The same is true of using the terms chinoiserie or japonisme. They're all references to what may be offensive acts, but the terms themselves (like "racism") are not offensive.

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Ok well since I was the one who raised my eyebrows at the term "Chinoiserie" I'll just say that I find the idea that only in "Chinoiserie" would an Imperial dancer bend his elbows (but never in Aurora's variations) a rather offensive stereotype about how Chinese people use their arms and hands.

And for the record I love Madama Butterfly and have never sat through that opera without crying but I always cringe when a Cio Cio San comes onstage with bent knees and elbows bent, hands together, as if that were the only way anyone from the East moves.

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Said titles his own book Orientalism.

Yes, but he uses it to condemn what he means by it. Sensitivity is just a form of courtesy, of course, which is itself a form of respect. But when respect goes both ways, people are slow to take offense.

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Yes, but he uses it to condemn what he means by it. Sensitivity is just a form of courtesy, of course, which is itself a form of respect. But when respect goes both ways, people are slow to take offense.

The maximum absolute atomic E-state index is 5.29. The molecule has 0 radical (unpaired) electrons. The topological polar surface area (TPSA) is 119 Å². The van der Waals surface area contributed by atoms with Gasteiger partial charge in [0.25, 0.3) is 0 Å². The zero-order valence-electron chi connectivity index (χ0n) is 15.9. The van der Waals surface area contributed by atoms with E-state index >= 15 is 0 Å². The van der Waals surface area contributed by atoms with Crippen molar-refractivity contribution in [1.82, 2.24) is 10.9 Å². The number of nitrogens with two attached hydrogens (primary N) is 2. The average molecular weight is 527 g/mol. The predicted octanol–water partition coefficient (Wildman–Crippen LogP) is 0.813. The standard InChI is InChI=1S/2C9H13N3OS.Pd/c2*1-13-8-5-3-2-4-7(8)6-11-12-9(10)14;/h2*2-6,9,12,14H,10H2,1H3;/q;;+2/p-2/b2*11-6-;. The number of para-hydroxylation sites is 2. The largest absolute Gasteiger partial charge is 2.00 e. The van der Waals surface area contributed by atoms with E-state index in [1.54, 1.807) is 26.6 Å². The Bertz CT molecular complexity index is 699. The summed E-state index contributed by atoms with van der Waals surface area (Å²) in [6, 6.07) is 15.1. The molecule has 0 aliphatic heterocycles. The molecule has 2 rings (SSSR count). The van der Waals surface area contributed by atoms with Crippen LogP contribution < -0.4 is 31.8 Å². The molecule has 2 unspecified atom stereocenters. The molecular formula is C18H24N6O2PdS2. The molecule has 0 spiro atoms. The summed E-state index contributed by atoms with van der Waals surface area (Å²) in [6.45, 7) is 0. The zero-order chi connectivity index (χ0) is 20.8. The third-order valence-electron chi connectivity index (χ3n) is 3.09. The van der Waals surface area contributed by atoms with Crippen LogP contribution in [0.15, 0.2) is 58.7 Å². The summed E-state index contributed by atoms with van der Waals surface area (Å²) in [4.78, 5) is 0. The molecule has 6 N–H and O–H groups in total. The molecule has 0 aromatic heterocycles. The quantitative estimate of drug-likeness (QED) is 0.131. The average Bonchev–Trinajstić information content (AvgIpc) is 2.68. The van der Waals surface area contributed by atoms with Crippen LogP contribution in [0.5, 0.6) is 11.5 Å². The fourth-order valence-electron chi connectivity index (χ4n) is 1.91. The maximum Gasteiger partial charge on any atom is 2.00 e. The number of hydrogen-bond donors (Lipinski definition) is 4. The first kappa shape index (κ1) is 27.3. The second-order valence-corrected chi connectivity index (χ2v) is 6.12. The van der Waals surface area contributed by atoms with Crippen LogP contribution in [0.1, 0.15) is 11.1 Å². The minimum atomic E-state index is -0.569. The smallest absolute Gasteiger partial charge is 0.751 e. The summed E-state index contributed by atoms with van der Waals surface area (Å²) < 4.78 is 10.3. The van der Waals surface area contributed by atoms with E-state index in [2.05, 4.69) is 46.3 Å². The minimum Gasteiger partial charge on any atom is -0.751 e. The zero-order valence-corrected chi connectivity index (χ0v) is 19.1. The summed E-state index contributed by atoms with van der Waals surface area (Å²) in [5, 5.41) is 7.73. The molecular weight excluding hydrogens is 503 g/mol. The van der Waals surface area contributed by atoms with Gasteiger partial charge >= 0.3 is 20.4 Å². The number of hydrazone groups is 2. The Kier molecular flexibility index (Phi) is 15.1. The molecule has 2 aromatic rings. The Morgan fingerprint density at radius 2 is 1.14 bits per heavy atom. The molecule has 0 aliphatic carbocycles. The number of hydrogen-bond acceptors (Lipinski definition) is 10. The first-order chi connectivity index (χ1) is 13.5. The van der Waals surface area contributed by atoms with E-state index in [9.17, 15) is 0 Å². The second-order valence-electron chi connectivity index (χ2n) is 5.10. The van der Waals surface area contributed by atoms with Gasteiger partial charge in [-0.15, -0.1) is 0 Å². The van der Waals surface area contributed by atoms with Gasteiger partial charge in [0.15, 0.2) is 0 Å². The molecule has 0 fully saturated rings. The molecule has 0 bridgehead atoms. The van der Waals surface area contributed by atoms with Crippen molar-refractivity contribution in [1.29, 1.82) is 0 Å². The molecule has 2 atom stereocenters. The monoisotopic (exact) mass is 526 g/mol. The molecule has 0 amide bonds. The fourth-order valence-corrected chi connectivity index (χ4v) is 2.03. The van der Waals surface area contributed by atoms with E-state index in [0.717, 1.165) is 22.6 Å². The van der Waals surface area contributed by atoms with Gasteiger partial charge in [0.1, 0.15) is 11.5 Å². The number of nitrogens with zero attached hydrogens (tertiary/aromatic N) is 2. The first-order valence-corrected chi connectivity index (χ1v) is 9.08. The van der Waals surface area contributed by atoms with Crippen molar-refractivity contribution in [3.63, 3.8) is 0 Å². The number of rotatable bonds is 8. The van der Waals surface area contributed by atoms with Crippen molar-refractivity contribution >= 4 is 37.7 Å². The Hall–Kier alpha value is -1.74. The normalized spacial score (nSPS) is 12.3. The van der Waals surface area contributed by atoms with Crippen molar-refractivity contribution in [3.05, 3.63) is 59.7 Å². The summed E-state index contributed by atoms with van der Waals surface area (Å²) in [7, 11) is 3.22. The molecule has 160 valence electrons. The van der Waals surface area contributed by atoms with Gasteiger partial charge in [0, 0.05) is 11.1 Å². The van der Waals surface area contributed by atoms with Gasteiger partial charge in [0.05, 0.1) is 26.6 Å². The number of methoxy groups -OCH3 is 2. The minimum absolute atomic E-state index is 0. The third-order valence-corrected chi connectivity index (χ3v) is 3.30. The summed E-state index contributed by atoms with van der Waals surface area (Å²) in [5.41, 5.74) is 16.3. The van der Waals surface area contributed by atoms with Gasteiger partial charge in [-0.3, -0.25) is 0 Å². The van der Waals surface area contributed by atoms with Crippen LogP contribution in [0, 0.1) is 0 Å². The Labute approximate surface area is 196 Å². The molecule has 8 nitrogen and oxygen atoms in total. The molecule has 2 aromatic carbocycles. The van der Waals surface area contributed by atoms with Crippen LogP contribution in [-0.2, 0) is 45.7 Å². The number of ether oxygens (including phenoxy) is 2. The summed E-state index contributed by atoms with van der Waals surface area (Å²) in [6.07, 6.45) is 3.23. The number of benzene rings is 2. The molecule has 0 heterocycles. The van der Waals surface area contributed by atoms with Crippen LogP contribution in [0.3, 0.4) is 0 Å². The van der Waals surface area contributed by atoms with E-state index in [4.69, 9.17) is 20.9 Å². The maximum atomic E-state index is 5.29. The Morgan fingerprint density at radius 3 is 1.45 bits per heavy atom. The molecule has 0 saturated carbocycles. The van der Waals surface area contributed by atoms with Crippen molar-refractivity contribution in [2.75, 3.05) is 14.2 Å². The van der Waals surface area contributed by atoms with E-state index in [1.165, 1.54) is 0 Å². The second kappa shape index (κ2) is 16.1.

My point was that he condemns the act of orientalizing, not the use of the term orientalism. It's like condemning the act of racism but not the naming of something as racism.

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My point was that he condemns the act of orientalizing, not the use of the term orientalism. It's like condemning the act of racism but not the naming of something as racism.

I see. Sorry to have misunderstood you.

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In Act III, Sarah executed the unsupported backbend perfectly. Her balance was finally on. Wow!

This was a breathtaking moment! Thanks so much for your insightful, spot-on review, DeCoster (#109 back on p. 8).

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Oh Boy, I had a good laugh...

Do protest Chinoisserie in front of Schermerhorn Hall at Columbia U. (That is where the Art History Dept is located), LOL

Japonisme too why not, Orientalism? you could start at the Literature Department Dept, with a bondfire of Lord Byron books of poetry. Oh the insensitive brute...